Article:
Democratic party leaders are facing pushback from prominent members of their own party on the abortion issue.
Michael Wear, a former advisor to pro-abortion President Barack Obama, said the party has become “entirely too focused” on promoting abortion on demand.
“The party has moved quite a bit on this issue, but it’s been a relatively recent move. It used to be that Democratic Party, throughout the party, people called for abortion to be safe, legal and rare,” Wear told Fox News’s Tucker Carlson.
Then, in 2016, the Democratic National Committee and presidential candidate Hillary Clinton abandoned the “safe, legal, rare” rhetoric and openly embraced late-term abortions and taxpayer-funded abortions – two issues that are widely unpopular among the general public.
The radical pro-abortion stance did not help Clinton win the election, but Democrat leaders are trying the same strategy to block U.S. Supreme Court nominee Brett Kavanaugh’s confirmation.
Wear criticized the strategy in a recent column at the Los Angeles Times, writing:
What’s most at risk — if you listen to Democratic leaders and progressive advocacy groups — are abortion rights and Roe vs. Wade.
In fact, based on the rhetoric of the past few weeks, you could be forgiven for thinking that abortion was the only issue the high court dealt with. This is not entirely progressives’ fault; conservatives are primarily responsible for making “Supreme Court” another term for abortion politics. Now, Democrats are approaching the nomination of Brett Kavanaugh with the same singular focus. As MoveOn’s Washington director told the Associated Press, when it comes to Trump’s nominee, “the essential message is Roe.”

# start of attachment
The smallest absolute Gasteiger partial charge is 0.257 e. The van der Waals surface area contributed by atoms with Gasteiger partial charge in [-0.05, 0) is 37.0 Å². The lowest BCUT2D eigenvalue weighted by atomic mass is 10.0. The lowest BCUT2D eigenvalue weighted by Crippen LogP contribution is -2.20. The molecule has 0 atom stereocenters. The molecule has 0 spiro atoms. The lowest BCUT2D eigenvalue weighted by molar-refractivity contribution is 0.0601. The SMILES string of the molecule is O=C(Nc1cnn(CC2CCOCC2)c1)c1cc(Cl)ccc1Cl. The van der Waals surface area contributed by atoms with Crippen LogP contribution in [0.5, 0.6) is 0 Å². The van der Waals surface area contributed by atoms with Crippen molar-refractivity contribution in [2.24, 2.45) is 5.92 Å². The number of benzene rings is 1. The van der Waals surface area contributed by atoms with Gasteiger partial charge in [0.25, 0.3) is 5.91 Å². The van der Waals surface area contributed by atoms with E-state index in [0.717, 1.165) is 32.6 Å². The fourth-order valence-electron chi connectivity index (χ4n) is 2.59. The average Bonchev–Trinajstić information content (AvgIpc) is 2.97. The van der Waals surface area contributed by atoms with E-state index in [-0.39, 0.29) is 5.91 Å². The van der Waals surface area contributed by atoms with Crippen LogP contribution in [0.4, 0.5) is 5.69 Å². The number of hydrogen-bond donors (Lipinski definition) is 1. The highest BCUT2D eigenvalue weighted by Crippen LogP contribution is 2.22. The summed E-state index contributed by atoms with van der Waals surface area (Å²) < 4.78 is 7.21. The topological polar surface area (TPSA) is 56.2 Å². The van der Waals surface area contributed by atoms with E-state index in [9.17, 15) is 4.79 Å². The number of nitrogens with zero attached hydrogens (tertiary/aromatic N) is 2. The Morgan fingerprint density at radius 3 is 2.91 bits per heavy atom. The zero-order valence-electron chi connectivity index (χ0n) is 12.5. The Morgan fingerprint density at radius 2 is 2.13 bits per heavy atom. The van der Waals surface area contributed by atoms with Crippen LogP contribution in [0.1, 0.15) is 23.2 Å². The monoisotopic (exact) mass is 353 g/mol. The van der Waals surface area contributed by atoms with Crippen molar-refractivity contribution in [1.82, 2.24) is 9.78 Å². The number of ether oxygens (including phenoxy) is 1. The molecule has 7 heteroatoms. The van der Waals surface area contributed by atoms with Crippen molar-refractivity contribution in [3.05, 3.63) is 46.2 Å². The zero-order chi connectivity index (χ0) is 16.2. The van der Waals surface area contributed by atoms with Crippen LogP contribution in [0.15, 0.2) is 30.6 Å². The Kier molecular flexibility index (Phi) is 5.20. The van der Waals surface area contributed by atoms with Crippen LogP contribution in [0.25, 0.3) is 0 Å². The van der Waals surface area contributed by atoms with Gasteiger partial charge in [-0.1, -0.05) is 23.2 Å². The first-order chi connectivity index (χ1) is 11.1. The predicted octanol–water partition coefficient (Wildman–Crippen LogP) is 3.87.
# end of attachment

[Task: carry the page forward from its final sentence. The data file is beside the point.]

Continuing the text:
Wear, who was the director of faith outreach for Obama’s 2012 campaign, questioned this approach, given the major party losses in 2016.
“You saw major activists and even some Democratic leaders say that the preeminent focus was on Roe v. Wade, which to many Democratic voters – and I think many Americans — seems a bit off,” he told Carlson.
“… there is a range of implications of Kavanaugh filling this seat that concern Democrats from a Democratic policy perspective from immigration to voting rights to corporate power and workers protection, and yet out of the gate it seemed like the only thing the Supreme Court was going to rule on was abortion,” Wear continued.
Polls indicate that abortion is not a top voting issue for Democrats. A new Reuters/Ipsos poll found just 9 percent cited abortion as their most important voting issue in November.
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Wear warned Democratic leaders that the focus on abortion could hurt them in the mid-term elections.
“Kavanaugh’s confirmation battle may only make matters worse for Democrats. If the message the party delivers during the Senate hearings is single-mindedly focused on Roe and abortion rights, it may discourage support and turnout in many competitive districts crucial to switching the House and Senate from red to blue,” he said.
National pro-life leaders have expressed high hopes for Kavanaugh and the future of unborn babies’ rights. Senate Majority Leader Mitch McConnell said they will vote on his confirmation prior to the midterm elections.